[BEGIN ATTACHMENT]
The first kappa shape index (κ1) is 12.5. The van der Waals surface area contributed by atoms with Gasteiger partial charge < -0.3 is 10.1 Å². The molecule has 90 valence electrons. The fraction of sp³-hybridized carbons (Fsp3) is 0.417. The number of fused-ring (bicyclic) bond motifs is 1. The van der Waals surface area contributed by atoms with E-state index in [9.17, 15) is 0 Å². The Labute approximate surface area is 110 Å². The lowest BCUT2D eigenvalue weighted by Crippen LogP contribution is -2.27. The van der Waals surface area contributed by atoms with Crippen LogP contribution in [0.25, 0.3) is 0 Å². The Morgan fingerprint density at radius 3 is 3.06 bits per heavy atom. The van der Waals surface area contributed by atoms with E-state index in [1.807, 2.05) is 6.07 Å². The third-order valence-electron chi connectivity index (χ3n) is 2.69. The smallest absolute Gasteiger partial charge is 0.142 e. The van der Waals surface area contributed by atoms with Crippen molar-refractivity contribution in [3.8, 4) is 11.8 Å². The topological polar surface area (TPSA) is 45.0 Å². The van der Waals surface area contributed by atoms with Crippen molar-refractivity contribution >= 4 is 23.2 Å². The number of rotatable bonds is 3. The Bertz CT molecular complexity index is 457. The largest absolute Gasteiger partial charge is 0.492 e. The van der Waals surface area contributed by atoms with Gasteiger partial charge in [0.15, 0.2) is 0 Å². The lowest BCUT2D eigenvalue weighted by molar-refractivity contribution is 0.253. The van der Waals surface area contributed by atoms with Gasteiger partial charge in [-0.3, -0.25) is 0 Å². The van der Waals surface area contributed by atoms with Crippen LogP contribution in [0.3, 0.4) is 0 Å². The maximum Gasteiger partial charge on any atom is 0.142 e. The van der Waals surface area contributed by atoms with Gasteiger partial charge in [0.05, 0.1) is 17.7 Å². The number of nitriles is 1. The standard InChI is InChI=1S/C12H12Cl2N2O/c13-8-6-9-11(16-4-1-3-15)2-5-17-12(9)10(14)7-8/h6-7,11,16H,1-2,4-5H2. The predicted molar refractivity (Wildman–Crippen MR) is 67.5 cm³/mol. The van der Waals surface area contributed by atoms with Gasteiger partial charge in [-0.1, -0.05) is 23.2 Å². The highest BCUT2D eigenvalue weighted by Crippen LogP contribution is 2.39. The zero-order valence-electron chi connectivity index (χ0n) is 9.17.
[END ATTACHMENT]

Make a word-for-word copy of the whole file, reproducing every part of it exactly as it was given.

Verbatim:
The first kappa shape index (κ1) is 12.5. The van der Waals surface area contributed by atoms with Gasteiger partial charge < -0.3 is 10.1 Å². The molecule has 90 valence electrons. The fraction of sp³-hybridized carbons (Fsp3) is 0.417. The number of fused-ring (bicyclic) bond motifs is 1. The van der Waals surface area contributed by atoms with E-state index in [9.17, 15) is 0 Å². The Labute approximate surface area is 110 Å². The lowest BCUT2D eigenvalue weighted by Crippen LogP contribution is -2.27. The van der Waals surface area contributed by atoms with Crippen LogP contribution in [0.25, 0.3) is 0 Å². The Morgan fingerprint density at radius 3 is 3.06 bits per heavy atom. The van der Waals surface area contributed by atoms with E-state index in [1.807, 2.05) is 6.07 Å². The third-order valence-electron chi connectivity index (χ3n) is 2.69. The smallest absolute Gasteiger partial charge is 0.142 e. The van der Waals surface area contributed by atoms with Crippen molar-refractivity contribution in [3.8, 4) is 11.8 Å². The topological polar surface area (TPSA) is 45.0 Å². The van der Waals surface area contributed by atoms with Crippen molar-refractivity contribution >= 4 is 23.2 Å². The number of rotatable bonds is 3. The Bertz CT molecular complexity index is 457. The largest absolute Gasteiger partial charge is 0.492 e. The van der Waals surface area contributed by atoms with Gasteiger partial charge in [0.15, 0.2) is 0 Å². The lowest BCUT2D eigenvalue weighted by molar-refractivity contribution is 0.253. The van der Waals surface area contributed by atoms with Gasteiger partial charge in [-0.3, -0.25) is 0 Å². The van der Waals surface area contributed by atoms with Crippen LogP contribution in [0.3, 0.4) is 0 Å². The maximum Gasteiger partial charge on any atom is 0.142 e. The van der Waals surface area contributed by atoms with Gasteiger partial charge in [0.05, 0.1) is 17.7 Å². The number of nitriles is 1. The standard InChI is InChI=1S/C12H12Cl2N2O/c13-8-6-9-11(16-4-1-3-15)2-5-17-12(9)10(14)7-8/h6-7,11,16H,1-2,4-5H2. The predicted molar refractivity (Wildman–Crippen MR) is 67.5 cm³/mol. The van der Waals surface area contributed by atoms with Gasteiger partial charge in [-0.1, -0.05) is 23.2 Å². The highest BCUT2D eigenvalue weighted by Crippen LogP contribution is 2.39. The zero-order valence-electron chi connectivity index (χ0n) is 9.17.